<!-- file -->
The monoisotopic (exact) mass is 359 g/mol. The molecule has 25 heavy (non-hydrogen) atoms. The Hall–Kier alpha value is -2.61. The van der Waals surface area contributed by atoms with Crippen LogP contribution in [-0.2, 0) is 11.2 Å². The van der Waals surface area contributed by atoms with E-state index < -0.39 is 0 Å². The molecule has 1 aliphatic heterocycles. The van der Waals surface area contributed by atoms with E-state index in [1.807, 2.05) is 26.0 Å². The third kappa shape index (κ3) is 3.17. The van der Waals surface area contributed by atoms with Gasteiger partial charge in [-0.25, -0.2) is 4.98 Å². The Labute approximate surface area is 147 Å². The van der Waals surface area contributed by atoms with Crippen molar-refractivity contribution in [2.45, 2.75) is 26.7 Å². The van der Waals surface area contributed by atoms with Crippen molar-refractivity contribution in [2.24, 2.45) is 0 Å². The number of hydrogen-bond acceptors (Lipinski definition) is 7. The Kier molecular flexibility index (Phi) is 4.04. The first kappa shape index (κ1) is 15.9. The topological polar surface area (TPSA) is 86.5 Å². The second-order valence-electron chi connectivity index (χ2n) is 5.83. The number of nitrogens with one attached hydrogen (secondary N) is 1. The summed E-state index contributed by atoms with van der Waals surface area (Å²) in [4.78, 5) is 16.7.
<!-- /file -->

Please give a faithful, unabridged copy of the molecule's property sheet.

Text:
The monoisotopic (exact) mass is 359 g/mol. The molecule has 25 heavy (non-hydrogen) atoms. The Hall–Kier alpha value is -2.61. The van der Waals surface area contributed by atoms with Crippen LogP contribution in [-0.2, 0) is 11.2 Å². The van der Waals surface area contributed by atoms with E-state index < -0.39 is 0 Å². The molecule has 1 aliphatic heterocycles. The van der Waals surface area contributed by atoms with E-state index in [1.807, 2.05) is 26.0 Å². The third kappa shape index (κ3) is 3.17. The van der Waals surface area contributed by atoms with Gasteiger partial charge in [-0.25, -0.2) is 4.98 Å². The Labute approximate surface area is 147 Å². The van der Waals surface area contributed by atoms with Crippen molar-refractivity contribution in [2.45, 2.75) is 26.7 Å². The van der Waals surface area contributed by atoms with Crippen molar-refractivity contribution in [2.24, 2.45) is 0 Å². The number of hydrogen-bond acceptors (Lipinski definition) is 7. The Kier molecular flexibility index (Phi) is 4.04. The first kappa shape index (κ1) is 15.9. The topological polar surface area (TPSA) is 86.5 Å². The second-order valence-electron chi connectivity index (χ2n) is 5.83. The number of nitrogens with one attached hydrogen (secondary N) is 1. The summed E-state index contributed by atoms with van der Waals surface area (Å²) in [4.78, 5) is 16.7.